"Took my new Rebelde to Hanoi and snapped this photo outside the Ho Chi Minh mausoleum. Seemed appropriate.

Thought you might like a copy.

The watch is perfect – a real pleasure. Best wishes, Ric"

"K16 and I have been on vacation to Singapore, Hong Kong and Macau. Here are some photos of the experience.

I can report that K16 captured the attention of some of the good folks manning the counter at several watch dealer and boutique stores. Aside from that, a couple of colleagues were intrigued and you should also receive an enquiry from one of my cousins in HK!

All the best for 2015. Regards, Jason"

Watch winders are here!

If an entrepreneur goes out and makes claims about their product solving a problem or being better than their competitors, it can be so incredibly powerful to offer proof. When it comes to our watch winders, the proof is in the pudding. Since we sold our first winder in mid-2013, we haven't received one back, from the single to the divorce-maker (9 watches).

The watch winders are finally back in stock. We are selling single winders at $240, double at $390 and the triple at $550. They look fantastic, come with a dial control system, and can rotate bi-directionally. Two colours are available: black and brown. Delivery: $25 Australia-wide, except for WA, which is $35.

These prices are unchanged from mid-2013, when the Australian dollar was equal to the USD, and will remain so until further notice.

rebelde titanium update II

Let’s start with the most commonly asked question: Why titanium? It is a long story which could be best told by watching this video: www.youtube.com/watch?v=CLLFNmTVmpQ

After watching you should have a fairly good idea on what is so special about this unique metal. Actually, if you skip this video and continue reading, then the rest of the project update will make very little sense.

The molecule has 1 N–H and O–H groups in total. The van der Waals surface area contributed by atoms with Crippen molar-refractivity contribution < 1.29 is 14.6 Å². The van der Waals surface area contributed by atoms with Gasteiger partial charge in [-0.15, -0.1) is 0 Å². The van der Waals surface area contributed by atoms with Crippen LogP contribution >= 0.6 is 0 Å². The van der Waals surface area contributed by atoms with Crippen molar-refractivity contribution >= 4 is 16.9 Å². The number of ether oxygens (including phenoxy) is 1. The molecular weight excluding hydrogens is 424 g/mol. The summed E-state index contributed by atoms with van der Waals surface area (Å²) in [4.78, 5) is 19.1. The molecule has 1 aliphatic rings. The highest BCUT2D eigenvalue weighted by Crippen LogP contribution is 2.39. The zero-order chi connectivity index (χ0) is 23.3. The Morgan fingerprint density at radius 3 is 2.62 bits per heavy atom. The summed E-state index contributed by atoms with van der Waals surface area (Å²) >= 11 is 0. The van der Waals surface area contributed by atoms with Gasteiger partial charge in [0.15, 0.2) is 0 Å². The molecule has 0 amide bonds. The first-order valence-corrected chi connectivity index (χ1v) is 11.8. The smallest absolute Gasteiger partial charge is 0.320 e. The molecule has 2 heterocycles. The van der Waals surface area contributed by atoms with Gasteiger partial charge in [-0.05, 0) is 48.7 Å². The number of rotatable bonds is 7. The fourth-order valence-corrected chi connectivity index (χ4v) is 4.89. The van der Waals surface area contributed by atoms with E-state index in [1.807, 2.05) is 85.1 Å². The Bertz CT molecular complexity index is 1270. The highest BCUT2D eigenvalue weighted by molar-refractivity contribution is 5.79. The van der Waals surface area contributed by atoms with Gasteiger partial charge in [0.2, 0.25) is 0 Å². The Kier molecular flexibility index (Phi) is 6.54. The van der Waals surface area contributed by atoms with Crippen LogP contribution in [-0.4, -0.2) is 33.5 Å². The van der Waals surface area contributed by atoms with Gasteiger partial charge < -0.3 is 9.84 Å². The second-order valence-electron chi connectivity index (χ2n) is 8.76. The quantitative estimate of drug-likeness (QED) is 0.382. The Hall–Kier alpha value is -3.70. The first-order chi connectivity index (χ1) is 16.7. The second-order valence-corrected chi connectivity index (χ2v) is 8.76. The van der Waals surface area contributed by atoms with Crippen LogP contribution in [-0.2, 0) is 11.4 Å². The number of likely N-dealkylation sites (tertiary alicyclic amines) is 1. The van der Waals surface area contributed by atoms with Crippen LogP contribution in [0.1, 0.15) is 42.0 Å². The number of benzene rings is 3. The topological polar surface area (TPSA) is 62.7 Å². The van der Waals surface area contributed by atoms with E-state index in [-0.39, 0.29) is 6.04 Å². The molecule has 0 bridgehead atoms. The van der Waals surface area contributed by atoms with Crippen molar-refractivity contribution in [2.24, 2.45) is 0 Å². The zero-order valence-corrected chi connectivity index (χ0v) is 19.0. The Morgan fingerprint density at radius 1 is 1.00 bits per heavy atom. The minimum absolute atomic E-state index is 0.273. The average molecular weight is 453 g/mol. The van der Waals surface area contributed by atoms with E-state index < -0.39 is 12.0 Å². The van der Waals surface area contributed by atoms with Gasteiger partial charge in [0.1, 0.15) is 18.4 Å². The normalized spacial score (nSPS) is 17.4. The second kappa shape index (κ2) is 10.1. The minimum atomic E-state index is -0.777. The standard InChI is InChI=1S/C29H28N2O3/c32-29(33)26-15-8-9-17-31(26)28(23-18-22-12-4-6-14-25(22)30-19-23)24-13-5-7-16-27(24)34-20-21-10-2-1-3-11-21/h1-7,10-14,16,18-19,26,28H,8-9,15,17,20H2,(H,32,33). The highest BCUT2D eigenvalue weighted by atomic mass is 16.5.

***The timeline***

Last night I assembled the first 2 pieces of rebelde titanium. The watches were assembled from the prototype components. The case is slightly larger (45mm in diameter not including the crown) yet rebelde Ti is lighter than the current stainless steel model. After experimenting with various finishes we have settled for the high-gloss polished bezel, brush finished middle case, and gloss and sand blasted case back.

The rebelde Ti is not a copy of the stainless steel Control Tower model. Actually, not one casing component is interchangeable because we started the new design from scratch. Copying the existing model would be too easy and, in a way, like cheating our existing customers. Creating the new piece from scratch enables us to demonstrate maturity. In other words, we are trying to say, “Hey, we can do this. We can design a watch completely on our own terms, and rebelde is here to stay.” It also demonstrates a maturity in relation to our component manufacturer.